History of Phillips Memorial Park

Cloister

 In August 2011, it was announced that  the Phillips Memorial Park has been awarded five years' funding for restoration and enhancement works through the Parks for People programme, a joint grant scheme run by the Heritage Lottery Fund (HLF) and the Big Lottery Fund (BIG).

The grant offer is based on an overall projected cost of £441,700 (of which £335,000 represents the HLF grant, with £77,200 to be contributed by Waverley Borough Council and £29,500 as cash equivalent volunteer time).  The planned  restoration and improvement works over five years to July 2016 include:

  • Restoration of the Grade II Phillips Memorial Cloister in time for the centenary of the sinking of the RMS Titanic (completed in time for the formal re-opening on 15 April 2012)
  • Restoration of the associated planting, assisted by the Surrey Gardens Trust, with a scheme based on the original design by Gertrude Jekyll (completed)
  • Better information provision including new interpretative boards, improved web site and leaflets
  • Improved signposting (installed in December 2012)
  • Improved planting throughout the Park (ongoing)

Jack Phillips Memorial

  • Enhanced biodiversity, including meadow area and pond restoration (pond dug out February 2012)
  • Landscape enhancement, taking account of the important views over the Lammas Lands and the need for continuity of tree cover (tree removal, coppicing and replanting on-going over 5 years)
  • Access improvements, including installation of a raised boardwalk and addition of perches to provide resting points for users with impaired mobility
  • Seating improvements based on the original Arts and Crafts benches designed by Hugh Thackeray Turner
  • Development of two self-guided trials - one based on Jack Phillips life in Godalming and one Arts and Crafts Trail linking the Park with the Watts Gallery and Chapel in nearby Compton (Phillips Trail in progress)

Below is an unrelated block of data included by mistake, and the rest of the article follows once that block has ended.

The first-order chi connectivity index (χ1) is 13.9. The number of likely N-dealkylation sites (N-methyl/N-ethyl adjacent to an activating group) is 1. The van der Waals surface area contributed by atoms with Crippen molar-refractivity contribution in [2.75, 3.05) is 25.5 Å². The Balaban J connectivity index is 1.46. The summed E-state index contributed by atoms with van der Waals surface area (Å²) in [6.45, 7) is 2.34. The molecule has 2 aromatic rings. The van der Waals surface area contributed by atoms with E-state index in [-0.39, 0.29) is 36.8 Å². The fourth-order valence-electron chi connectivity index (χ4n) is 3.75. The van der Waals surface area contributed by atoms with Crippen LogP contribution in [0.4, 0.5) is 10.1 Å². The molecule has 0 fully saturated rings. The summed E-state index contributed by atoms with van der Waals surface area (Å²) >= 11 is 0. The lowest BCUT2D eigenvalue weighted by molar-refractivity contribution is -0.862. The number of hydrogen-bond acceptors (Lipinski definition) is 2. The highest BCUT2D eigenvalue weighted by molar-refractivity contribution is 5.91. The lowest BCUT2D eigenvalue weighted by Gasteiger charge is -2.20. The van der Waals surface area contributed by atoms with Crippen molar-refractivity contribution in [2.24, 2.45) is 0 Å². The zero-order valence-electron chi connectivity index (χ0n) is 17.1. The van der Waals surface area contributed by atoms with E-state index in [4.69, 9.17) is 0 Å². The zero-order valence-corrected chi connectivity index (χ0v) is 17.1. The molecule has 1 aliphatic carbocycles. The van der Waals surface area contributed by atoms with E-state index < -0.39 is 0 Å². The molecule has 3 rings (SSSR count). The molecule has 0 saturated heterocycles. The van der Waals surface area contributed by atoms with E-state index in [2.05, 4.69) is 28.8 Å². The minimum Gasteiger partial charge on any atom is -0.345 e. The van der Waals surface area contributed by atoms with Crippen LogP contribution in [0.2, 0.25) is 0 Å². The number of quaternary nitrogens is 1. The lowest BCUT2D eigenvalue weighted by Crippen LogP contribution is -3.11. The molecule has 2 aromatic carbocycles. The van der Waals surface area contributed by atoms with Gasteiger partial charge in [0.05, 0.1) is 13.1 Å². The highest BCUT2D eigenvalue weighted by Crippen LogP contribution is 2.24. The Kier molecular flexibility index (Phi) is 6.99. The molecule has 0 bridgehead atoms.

• Establishment of a volunteer group to help carry out work throughout the Phillips Memorial Park, with regular work parties during the week throughout the year and at weekends in winter
  • Training of park keepers, borough council staff and volunteers (on-going)
  • Workshops in old gardening and countryside management techniques including besom making, willow spilling, garden basket making, charcoal making and hedge laying
  • A series of events which led up to the 100th anniversary of the sinking These included a special exhibition in  Godalming Museum, plus a film show (A Night to Remember and two black and white silent newsreels from 1914 and 1917) and an Edwardian inspired picnic.

History of Phillips Memorial Park

The Phillips Memorial Park is named after John George (Jack) Phillips, who, as well as being a resident of Farncombe, was Chief Wireless Telegraphist on the RMS Titanic. Jack remained at his post sending out distress messages in Morse code, as the ship sank, after striking an iceberg, on 15 April 1912. He was one of the first people to use the new international emergency call sign SOS during an actual disaster, which he interspersed with the old Marconi-preferred version CQD. The Memorial Cloister, at the western end of the Park, was built in 1913, through public subscription, to commemorate his selfless act.